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The first discovery of Judaeo-Syriac: T-S K14.22

By Siam Bhayro (with the assistance of Ben Outhwaite)

The presence in the Cairo Genizah of manuscripts written in Syriac has been known since the earliest days of Genizah research, with the sisters Agnes Lewis and Margaret Gibson publishing some of the first discoveries in their book, ‘Palestinian Syriac texts from palimpsest fragments in the Taylor-Schechter Collection’ (Cambridge 1900). As the title indicated, Syriac had found its way into the synagogue storeroom as the undertext of palimpsests, the parchment having been reused to write piyyuṭim, the Palestinian Talmud and other rabbinic works.

T-S K14.22, a small parchment leaf, is not among their Syriac fragments, and righty so, since it is not in the Syriac script. The great scholar of Genizah medicine Haskell Isaacs originally catalogued it in his ‘Medical and Para-Medical Manuscripts in the Cambridge Genizah Collections’, describing it as materia medica in Aramaic – a list of medicinal substances. And so it is. But when I examined the text, I read this phrase with great interest:

Detail of T-S K14.22verso

ואף השא או חביבן כתבינן סדרא דתלת עשר דאיתיו מים אתותא

‘And also now, O our beloved, we write the thirteenth chapter, which is the letter mem.’

What immediately struck me as odd was the word או, which is a vocative particle, but one alien to Jewish Aramaic, being found only in Syriac. On looking further, I discovered a number of other linguistic features that show that a Jewish scribe had transcribed a Syriac medical text (a descriptive list of materia medica, organised alphabetically) into Jewish Aramaic characters, thus giving us the only fragment of Judaeo-Syriac so far discovered, a unique and important discovery in the Genizah.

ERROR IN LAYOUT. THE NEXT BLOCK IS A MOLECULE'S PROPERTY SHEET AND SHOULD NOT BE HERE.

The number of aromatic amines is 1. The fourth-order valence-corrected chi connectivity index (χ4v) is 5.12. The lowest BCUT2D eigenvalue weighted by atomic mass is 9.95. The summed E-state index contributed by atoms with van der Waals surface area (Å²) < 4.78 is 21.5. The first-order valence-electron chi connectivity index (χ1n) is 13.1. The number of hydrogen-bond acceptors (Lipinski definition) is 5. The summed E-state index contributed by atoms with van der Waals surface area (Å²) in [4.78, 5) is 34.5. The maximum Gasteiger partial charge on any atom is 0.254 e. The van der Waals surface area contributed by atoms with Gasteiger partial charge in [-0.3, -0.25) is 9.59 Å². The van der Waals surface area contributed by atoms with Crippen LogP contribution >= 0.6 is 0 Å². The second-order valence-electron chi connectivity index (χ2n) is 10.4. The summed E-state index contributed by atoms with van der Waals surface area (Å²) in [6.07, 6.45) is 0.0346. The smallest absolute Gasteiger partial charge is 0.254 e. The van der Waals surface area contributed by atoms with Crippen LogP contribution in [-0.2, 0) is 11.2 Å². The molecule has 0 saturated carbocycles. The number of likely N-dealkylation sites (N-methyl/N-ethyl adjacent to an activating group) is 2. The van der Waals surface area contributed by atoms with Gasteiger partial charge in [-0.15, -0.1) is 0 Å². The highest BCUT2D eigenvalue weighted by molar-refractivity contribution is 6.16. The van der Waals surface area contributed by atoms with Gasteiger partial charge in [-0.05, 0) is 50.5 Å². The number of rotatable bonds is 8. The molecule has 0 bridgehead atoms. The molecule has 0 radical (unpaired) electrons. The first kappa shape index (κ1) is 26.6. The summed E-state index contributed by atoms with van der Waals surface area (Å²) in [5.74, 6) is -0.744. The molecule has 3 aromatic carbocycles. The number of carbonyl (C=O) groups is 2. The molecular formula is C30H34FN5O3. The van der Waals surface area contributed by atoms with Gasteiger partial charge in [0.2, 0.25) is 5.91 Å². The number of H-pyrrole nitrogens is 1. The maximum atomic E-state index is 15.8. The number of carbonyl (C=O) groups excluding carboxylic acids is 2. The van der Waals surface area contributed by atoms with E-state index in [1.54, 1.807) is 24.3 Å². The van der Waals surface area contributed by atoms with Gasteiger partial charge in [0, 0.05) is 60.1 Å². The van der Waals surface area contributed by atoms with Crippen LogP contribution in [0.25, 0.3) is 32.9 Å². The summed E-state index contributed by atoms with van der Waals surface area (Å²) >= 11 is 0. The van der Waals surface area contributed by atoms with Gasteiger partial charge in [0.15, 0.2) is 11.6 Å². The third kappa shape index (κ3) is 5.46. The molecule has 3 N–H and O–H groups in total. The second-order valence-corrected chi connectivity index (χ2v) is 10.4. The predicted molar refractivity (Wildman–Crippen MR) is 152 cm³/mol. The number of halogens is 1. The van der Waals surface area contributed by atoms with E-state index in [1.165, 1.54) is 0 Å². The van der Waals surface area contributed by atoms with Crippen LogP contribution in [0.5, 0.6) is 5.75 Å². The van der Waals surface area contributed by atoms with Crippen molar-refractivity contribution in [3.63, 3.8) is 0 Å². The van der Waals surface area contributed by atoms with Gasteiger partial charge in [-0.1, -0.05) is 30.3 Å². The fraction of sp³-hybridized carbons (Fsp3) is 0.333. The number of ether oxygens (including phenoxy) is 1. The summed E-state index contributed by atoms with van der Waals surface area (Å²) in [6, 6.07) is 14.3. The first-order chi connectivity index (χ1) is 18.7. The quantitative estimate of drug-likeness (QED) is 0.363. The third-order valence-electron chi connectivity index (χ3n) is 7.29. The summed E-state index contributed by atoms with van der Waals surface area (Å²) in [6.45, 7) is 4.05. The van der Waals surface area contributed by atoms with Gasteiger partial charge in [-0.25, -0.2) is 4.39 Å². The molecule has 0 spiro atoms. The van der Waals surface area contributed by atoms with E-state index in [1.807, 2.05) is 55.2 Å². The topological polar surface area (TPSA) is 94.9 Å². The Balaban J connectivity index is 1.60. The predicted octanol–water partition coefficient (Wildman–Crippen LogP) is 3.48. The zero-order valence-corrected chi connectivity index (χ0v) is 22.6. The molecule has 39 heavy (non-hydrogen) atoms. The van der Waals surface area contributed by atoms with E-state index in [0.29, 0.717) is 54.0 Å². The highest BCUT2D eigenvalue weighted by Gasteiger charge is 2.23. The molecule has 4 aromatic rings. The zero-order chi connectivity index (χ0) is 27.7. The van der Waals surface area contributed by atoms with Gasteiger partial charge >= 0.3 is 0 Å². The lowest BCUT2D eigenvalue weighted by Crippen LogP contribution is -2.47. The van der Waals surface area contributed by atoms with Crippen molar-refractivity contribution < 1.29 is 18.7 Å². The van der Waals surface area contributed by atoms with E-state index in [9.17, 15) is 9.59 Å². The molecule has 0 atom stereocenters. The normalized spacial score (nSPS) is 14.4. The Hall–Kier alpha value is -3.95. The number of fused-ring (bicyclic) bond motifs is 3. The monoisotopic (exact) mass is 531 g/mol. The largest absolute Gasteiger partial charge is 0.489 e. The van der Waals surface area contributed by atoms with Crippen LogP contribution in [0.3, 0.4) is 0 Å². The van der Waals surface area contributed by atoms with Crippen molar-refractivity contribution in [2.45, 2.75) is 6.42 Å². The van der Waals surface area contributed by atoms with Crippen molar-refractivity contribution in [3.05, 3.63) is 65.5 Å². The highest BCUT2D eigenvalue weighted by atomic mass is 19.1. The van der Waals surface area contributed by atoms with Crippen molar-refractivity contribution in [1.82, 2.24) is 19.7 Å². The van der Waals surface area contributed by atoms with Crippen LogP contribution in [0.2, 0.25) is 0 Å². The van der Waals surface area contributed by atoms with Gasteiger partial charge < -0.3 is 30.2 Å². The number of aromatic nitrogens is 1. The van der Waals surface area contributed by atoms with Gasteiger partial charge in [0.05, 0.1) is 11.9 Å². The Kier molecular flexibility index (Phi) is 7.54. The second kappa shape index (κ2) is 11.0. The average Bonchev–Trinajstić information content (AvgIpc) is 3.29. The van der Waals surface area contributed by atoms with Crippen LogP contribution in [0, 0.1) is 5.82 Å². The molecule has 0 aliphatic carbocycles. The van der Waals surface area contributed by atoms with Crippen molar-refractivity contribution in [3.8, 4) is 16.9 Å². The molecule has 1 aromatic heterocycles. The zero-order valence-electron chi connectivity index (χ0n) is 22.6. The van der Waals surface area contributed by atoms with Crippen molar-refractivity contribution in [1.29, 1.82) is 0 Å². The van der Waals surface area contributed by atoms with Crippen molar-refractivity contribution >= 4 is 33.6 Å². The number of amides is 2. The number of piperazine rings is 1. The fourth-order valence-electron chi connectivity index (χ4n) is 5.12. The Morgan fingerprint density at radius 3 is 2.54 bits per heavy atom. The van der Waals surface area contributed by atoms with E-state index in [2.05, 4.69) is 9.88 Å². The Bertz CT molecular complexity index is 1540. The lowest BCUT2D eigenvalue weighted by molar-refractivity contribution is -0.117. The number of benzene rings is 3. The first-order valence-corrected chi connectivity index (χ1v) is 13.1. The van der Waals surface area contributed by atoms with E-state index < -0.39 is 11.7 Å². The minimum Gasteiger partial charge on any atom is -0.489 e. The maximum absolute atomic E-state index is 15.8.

The origins of the fragment are probably to be found in Syria or northern Palestine, as suggested by the handwriting and, most interestingly, the presence of Palestinian vowel signs.

Detail of T-S K14.22recto

The occasional vowel signs used in the text can only be understood as those of the Palestinian vocalisation system (here, the signs for u and a).

The existence of this fragment shows that, despite the availability of Arabic medical texts, a Syriac work was still deemed important enough to put into a Judaeo-Syriac ‘translation’, and it testifies both to the ongoing importance of Syriac as a language for the transmission of ancient knowledge and to the ease with which scientific knowledge transcended the barriers of language and religion.

For the full publication of this fragment, see my article ‘A Judaeo-Syriac Medical Fragment from the Cairo Genizah’, Aramaic Studies 10.2 (2013), pp. 153–172.


The two letters, with the final copy above (T-S 12.608) and the draft copy below (Mos.IV.85)

Recto of the unknown medical text in Judaeo-Syriac.


Isaacs, H. D., Medical and para-medical manuscripts in the Cambridge Genizah collections (Cambridge, 1994).

Lewis, Agnes Smith and Gibson, Margaret Dunlop, Palestinian Syriac texts from palimpsest fragments in the Taylor-Schechter Collection (London, 1900).

Cite this article

Bhayro, S., & Outhwaite, B. (2013). The first discovery of Judaeo-Syriac: T-S K14.22. [Webpages].



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